Outcomes Analysis of Patients Undergoing Distal Biceps Repair Using PROMIS
Thomas John Carroll, MD1; Akhil Dondapati, MD1; Jonathan Minto, MD1; Samantha Hoffman, BA1; Warren C. Hammert, MD2; Bilal Mahmood, MD1
1University of Rochester, Rochester, NY; 2Duke University, Durham, NC
Introduction: The purpose of our study is to analyze the risk factors and post-operative outcomes of patients with traumatic distal biceps ruptures undergoing operative repair using PROMIS. Our hypothesis is that PROMIS Upper Extremity (UE), Physical Function (PF) and Pain Interference (PI) scores will improve and be significantly different between pre-op and 12 month follow up. Patient Acceptable Symptom State (PASS) will change from not acceptable to acceptable and PROMIS scores will continue to improve even when symptoms are acceptable.
Methods: This is a 7-year retrospective study of 461 consecutive patients with traumatic distal biceps ruptures who underwent primary operative repair. Demographic information, treatment method, strength, range of motion, PROMIS upper extremity (UE), PROMIS physical function (PF), PROMIS pain interference (PI), PROMIS depression, and PASS were recorded for each patient at the preoperative, 2 week, 6 week, 12 week, 6 month, and 1 year visits. Statistical analysis was completed using unpaired T-test and Chi-square analysis.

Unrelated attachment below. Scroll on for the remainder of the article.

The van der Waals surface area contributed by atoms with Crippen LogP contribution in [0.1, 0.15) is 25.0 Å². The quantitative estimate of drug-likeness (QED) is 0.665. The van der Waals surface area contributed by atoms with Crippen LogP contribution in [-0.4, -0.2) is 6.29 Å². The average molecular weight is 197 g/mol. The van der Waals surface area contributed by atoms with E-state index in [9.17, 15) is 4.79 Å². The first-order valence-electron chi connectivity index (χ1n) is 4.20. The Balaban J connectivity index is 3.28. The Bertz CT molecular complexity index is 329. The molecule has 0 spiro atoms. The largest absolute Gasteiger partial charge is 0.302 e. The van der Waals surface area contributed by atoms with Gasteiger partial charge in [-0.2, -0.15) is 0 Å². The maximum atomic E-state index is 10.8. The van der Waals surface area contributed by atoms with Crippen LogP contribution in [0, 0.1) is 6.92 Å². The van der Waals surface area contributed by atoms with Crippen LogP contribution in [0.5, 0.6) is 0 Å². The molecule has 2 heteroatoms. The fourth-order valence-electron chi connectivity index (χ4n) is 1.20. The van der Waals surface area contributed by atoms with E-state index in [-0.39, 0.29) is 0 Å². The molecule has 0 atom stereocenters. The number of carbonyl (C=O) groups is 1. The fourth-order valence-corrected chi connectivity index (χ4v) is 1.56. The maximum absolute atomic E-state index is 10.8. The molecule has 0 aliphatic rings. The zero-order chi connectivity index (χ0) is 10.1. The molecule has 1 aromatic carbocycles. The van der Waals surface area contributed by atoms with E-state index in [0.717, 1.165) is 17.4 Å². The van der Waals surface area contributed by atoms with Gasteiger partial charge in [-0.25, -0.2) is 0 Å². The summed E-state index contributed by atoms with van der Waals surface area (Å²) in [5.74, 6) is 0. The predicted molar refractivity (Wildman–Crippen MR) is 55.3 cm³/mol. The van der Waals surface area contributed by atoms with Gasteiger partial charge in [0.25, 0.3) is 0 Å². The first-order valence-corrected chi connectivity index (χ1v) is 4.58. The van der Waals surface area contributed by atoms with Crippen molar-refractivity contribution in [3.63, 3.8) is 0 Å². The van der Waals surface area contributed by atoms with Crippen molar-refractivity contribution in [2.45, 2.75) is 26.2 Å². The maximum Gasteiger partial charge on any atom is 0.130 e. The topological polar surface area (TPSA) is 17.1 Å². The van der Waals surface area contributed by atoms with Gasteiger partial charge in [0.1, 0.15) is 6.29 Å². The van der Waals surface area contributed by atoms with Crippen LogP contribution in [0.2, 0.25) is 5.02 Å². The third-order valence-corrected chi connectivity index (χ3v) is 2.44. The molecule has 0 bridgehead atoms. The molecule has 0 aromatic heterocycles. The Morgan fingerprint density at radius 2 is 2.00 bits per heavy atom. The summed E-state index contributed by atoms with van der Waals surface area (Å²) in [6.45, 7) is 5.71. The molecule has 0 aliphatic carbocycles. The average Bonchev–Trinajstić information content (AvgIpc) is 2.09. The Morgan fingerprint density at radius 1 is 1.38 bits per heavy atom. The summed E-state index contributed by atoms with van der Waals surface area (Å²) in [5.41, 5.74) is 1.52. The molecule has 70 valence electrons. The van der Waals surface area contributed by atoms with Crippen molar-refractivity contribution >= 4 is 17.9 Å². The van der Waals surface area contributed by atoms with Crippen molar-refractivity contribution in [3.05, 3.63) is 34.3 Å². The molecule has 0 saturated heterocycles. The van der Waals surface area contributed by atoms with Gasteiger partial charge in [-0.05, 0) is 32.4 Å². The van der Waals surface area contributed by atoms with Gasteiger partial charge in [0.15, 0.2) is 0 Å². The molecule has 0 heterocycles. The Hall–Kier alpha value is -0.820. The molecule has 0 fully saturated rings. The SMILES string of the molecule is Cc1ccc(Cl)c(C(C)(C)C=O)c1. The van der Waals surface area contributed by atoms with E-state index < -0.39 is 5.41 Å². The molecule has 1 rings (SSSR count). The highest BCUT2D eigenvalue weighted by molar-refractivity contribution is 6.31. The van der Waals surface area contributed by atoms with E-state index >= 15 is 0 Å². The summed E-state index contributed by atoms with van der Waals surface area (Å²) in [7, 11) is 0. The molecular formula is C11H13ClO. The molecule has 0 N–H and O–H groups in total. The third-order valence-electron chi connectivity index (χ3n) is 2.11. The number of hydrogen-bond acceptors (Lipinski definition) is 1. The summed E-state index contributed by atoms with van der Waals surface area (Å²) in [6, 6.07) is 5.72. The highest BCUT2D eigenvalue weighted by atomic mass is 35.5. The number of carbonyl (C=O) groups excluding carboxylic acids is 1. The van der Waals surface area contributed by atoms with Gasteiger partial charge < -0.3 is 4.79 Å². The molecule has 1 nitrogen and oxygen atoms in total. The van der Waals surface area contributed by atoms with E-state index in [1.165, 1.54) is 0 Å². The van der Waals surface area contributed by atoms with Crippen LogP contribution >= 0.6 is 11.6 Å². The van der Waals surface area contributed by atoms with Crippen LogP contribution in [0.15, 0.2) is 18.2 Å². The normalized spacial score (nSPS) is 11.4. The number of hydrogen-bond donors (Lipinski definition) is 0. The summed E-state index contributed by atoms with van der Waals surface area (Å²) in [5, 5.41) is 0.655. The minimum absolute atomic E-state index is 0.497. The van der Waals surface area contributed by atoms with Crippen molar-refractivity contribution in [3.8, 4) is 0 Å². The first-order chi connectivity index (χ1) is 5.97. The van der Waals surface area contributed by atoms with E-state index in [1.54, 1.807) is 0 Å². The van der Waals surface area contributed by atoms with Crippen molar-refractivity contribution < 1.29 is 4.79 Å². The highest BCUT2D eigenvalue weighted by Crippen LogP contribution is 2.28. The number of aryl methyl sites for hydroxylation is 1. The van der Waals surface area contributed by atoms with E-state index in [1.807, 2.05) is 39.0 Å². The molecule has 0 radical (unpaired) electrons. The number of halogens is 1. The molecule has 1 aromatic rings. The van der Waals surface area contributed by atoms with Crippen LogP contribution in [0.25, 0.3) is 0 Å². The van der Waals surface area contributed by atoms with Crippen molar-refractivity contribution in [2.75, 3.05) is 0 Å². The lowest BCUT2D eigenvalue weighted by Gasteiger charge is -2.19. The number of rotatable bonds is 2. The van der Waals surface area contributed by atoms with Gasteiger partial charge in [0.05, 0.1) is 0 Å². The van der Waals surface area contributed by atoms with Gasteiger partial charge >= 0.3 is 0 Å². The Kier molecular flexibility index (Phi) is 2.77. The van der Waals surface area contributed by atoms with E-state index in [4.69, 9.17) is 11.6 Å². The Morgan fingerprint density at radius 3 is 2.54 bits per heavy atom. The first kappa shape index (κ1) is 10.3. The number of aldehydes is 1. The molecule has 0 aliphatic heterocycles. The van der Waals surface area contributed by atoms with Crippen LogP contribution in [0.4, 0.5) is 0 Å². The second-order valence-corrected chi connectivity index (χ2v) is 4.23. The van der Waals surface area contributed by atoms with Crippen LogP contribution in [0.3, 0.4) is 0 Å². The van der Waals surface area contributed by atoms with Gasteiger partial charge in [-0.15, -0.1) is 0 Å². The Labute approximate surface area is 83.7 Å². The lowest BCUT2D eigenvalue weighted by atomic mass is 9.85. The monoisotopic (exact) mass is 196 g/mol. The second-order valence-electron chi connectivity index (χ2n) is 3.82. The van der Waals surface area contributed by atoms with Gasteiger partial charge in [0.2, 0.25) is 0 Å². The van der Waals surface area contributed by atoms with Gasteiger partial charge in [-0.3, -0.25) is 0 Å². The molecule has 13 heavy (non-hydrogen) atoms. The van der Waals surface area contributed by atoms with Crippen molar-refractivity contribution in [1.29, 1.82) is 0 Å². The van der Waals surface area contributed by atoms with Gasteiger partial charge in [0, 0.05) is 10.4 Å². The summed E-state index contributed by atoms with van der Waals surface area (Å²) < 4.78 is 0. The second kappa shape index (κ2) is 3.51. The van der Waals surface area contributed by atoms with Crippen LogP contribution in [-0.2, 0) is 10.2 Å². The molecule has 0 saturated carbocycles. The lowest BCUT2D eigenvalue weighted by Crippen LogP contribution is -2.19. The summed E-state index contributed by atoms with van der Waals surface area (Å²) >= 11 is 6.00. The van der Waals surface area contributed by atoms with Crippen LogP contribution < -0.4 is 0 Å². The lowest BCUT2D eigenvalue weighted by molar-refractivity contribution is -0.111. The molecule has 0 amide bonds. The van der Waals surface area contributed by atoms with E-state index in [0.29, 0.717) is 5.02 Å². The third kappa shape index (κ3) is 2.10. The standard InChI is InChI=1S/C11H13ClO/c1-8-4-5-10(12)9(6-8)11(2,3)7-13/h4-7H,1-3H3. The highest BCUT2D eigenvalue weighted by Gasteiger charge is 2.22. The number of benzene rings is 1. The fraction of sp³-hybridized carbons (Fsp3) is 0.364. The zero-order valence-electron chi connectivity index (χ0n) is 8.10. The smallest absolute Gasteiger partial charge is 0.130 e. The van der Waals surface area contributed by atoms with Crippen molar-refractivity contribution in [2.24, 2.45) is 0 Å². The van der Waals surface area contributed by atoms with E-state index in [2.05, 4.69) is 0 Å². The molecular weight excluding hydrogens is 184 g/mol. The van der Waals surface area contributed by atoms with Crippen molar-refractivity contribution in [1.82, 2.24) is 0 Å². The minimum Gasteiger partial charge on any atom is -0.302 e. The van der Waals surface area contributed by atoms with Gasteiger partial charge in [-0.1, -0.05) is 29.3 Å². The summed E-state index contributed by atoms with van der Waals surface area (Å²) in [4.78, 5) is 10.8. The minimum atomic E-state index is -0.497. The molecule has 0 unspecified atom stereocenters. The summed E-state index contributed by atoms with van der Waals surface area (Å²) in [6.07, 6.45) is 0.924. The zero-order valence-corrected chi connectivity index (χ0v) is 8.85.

Results: Within the 461 patient cohort, the patients were 93% male and had an average age of 37. The dominant side was affected in 78% of cases and 43% of patients reported nicotine use. There was an average follow up of 6.3 months. Pre-operatively, 290 patients completed the questionnaire with mean PROMIS scores of PF 44.11 (SD 10.39), UE 37.39 (SD 10.94), PI 58.37 (SD 8.35) and Depression 46.21 (SD 9.74). At 12 months, 173 patients completed the questionnaire with mean PROMIS scores of PF 44.12 (SD 7.66), UE 41.58 (SD 10.94), PI 55.13 (SD 8.89) and Depression 46.89 (SD 8.98). The overall change in PROMIS scores were PF +0.01 (p=0.98), UE +4.18 (p<0.0001), PI -3.24 (p<0.0001) and Depression +0.69 (p=0.2). At 12 month follow-up, 65% reported satisfactory symptom resolution on the PASS questionnaire. Satisfactory symptom state on PASS was correlated with final PROMIS PI score of 56.4 (difference of -1.8) and PROMIS UE score of 39.4 (difference of +2.9).
Conclusion: Among patients with distal biceps ruptures treated with primary operative repair, there was a significant improvement in PROMIS PI and UE scores between pre-operative, 12 week, 6 month and 12 month follow up, with the UE domain detecting the greatest change. PASS correlated with PROMIS PI and UE scores at final visit. There was no significant difference in PROMIS PF or depression over time. Future work will establish a minimum clinically important difference (MCID) for PROMIS PI and UE, correlate PROMIS with objective outcomes.
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